STANDARDS: Surfacing and Managing Controversy / Actively Valuing Dissidence

The second day of training for PLC's we participated in a protocol to “Analyzed Student Work”. Once again, I am sitting in around with teachers from other schools, and all I could think of; was how important is this going to be for my school and the knowledge teachers will gain from analyzing student work. I was so eager to give it a try in my school, that three days later I was facilitating a meeting for a group of new teachers and help them analyze student work. I realize I took the plunge to soon. I follow the protocol to the “T” and I was not sure of myself. Teachers at this meeting did express the benefits of this protocol and ways that they too could use the protocols in their team meetings. Does responses were the highlight of that day, but I forgot to provided them with a reflection sheet to evaluate my growth with is protocol.

As the word spread around the school that two members of the community were receiving training on how to facilitate school meetings, the ELA coach approach me to facilitate his upcoming department meeting. The department wanted to evaluate running records and the coach believed that using a protocol to evaluate “Student Data” was the best approach to gather more information effectevily. The meeting started and as stated in the protocol the person providing the data was only taking notes for the debrief. The meeting went well, although the I had to state a few time that this meeting was free of judgement although their boss was in the room. Some of the teachers were hesitant to provided valid feed back. I just wanted to make sure I could provide a safe environment for all present. At the end of the meeting the coach could not see pass the negative views and sugggestions that the teachers had about the data. I decided that at the end of the meeting, I need to meet with the coach and talk about how the feeling of safety is imporatant in these meetings to be able to optain real change in the school. Three weeks later, I facilitated two math meeting that involved “Student Data” . The first meeting was analyzing student data for one of the 7th grade math teachers in our content grade level meetings. After going though the protocol the other 7th grade math teacher wanted her data to be analyzed as well in the next content level meeting.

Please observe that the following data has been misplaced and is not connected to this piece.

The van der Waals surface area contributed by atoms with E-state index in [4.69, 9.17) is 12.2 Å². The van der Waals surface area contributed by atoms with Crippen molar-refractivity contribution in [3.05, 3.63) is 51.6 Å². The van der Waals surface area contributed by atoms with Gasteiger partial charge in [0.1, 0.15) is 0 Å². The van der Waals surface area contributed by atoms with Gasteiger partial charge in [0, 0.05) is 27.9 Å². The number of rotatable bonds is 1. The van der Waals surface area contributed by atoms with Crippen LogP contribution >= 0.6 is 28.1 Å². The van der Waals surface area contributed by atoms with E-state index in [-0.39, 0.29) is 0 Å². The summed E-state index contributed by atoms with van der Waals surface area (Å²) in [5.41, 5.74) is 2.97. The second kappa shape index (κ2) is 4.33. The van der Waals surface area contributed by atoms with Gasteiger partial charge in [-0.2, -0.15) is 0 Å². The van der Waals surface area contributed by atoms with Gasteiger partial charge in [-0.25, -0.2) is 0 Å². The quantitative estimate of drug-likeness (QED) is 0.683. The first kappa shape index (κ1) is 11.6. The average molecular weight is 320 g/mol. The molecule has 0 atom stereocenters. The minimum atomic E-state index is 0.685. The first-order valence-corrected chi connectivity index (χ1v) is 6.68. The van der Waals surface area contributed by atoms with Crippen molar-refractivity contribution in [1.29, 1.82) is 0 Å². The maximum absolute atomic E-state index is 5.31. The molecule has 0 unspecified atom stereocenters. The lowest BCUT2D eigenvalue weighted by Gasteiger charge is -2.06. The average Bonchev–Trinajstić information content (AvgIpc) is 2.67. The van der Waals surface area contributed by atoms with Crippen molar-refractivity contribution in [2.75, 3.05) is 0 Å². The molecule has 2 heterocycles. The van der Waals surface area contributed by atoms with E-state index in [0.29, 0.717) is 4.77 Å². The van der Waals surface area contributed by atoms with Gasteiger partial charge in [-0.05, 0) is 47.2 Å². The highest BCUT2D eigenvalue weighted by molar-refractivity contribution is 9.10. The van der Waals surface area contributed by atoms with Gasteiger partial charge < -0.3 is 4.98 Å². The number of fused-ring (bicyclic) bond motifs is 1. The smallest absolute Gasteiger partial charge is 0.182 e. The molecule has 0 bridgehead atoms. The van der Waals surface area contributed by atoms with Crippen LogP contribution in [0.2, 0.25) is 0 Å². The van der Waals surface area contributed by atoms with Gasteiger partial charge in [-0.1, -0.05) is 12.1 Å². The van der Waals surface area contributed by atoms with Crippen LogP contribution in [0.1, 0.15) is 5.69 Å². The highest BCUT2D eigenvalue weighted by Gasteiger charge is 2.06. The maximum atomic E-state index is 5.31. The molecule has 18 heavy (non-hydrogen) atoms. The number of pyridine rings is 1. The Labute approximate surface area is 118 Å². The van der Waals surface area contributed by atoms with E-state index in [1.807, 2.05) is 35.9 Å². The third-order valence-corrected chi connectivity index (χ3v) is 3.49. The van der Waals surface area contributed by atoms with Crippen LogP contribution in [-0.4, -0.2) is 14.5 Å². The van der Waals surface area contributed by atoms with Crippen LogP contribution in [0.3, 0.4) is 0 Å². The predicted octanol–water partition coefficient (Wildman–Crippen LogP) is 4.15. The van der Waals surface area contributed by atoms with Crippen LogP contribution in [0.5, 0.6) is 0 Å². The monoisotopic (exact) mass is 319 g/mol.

Another protocol that was utilize in my classroom was use to figure out the proper grouping for students in the classroom and the best way to make it happen. In this instance I used the “North, South, East, West” protocol. This protocol was used in two different classrooms and the results were use for a different purpose. In one class, one student from each section was selected to create smaller class groups. In the other class, groups were created which members from the same section. The quality of work coming from the group that had the same affinities was much better than the group that had a member from each section. My reason for the differnce in work quality, the group with the different members were arguing most of the time. The next time I was planning a project students were more aware of their affinities and the protocol was a more meaningful experience the second time around for each class.